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ACCC to investigate apps that prey on children

  • Smurfs Village cited in particular
  • In-app purchases can be misleading
  • Children and teenagers allegedly targeted
Written by Adam Wajnberg

The Australian Competition and Consumer Commission (ACCC), a government watchdog on fair trading, has released a statement that it will begin cracking down on false or misleading advertising in the mobile application sphere, targeting apps that are free but draw children and young people into spending vast sums of money on upgrades and in-app purchases.

smurfs village in app purchase

Following a recent effort to further crack down on 19- number premium mobile services that sign children and teenagers unwittingly up to pricey subscription services, the ACCC has released a paper detailing how apps like Smurf’s Village have adopted similar practices to rack up massive profits on the back of impressionable youngsters.

Apple, the publisher of the iOS operating system (present on the market leading iPod, iPhone and iPad lines) introduced in-app purchases over a year ago, and other platforms have followed suit. Part of the reason for the introduction of this service was to boost developer profits in the face of piracy. Another factor was the low barrier to entry for quality apps – some of the best apps are completely free, while very few are sold for more than $5. Even on a platform with over 100 million devices and growing, that type of slow return can crush a development company in its early stages. The introduction of in-app purchases allowed for the growth of ‘freemium’ content – quality free content that can entice users towards spending money.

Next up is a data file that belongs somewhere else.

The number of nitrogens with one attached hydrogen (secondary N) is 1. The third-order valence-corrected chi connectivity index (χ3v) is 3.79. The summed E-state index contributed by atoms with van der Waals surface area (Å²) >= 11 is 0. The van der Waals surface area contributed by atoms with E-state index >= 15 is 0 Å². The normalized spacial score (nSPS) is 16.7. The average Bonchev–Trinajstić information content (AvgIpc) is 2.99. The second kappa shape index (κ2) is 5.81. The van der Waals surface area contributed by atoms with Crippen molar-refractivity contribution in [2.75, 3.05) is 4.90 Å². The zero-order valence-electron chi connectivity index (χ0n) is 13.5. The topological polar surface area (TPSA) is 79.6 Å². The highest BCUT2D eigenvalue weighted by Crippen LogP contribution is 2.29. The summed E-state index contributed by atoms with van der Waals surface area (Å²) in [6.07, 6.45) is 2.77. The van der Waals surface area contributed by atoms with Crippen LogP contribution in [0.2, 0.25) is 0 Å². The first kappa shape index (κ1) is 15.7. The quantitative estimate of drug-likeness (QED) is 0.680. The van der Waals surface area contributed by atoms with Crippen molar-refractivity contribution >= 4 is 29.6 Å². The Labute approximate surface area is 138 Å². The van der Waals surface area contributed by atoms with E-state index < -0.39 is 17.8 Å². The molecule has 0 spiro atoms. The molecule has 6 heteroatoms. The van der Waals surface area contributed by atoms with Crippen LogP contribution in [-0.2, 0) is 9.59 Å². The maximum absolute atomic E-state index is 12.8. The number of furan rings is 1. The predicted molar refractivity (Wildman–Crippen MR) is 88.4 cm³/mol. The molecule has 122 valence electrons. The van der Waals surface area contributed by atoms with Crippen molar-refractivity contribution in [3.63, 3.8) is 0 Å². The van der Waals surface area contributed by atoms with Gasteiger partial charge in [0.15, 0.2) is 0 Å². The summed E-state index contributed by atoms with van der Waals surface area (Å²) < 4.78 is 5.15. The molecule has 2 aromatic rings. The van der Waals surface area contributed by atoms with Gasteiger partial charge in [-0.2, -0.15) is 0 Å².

But some developers have used the phenomenon to instead draw in young users to free games that are almost unplayable without spending an ever-rising amount of cash. The average user for these types of popular games can spend between $20 and $30 a month, though some parents have been shocked to find credit card bills for hundreds of dollars.

Other apps, however, have found a good middle ground between revenue raising and gameplay. Infinity Blade, a richly textured sword and sorcery game, allows users to purchase new swords, helmets, magic rings and shields to battle against an ever-escalating roster of monsters. Users have the option of purchasing gold for real-world money, but all of the items can be obtained with regular (albeit copious) hours of gameplay. But true to the ACCC’s concerns, even these games are aimed at older audiences who can make those decisions independently.

Smurfs Village is available on iOS, Android and BlackBerry operating systems, with a Windows Phone release expected soon. The game now carries warnings that real money will be spent when purchasing smurfberries.

smurfs village in app purchase warning

The ACCC document regarding this issue can be accessed here: Children and young people as vulnerable consumers – the ACCC’s role

Apple’s iPhone 4S is available from as low as $13/month on Virgin’s Fair Go $39 Plan. Call Virgin on 1300 302 649 for more details.

Samsung’s Galaxy S2 is the top-selling Android phone in Australia, and is now available for free on Dodo’s $29.90 Mobile Mega Cap. Call Dodo on 1300 301 550 for more details.

The BlackBerry Torch 9860 is BlackBerry’s premiere multimedia smartphone, and is now available for free on Optus’ $29 Cap Plan. Call Optus on 1300 302 412 for more info


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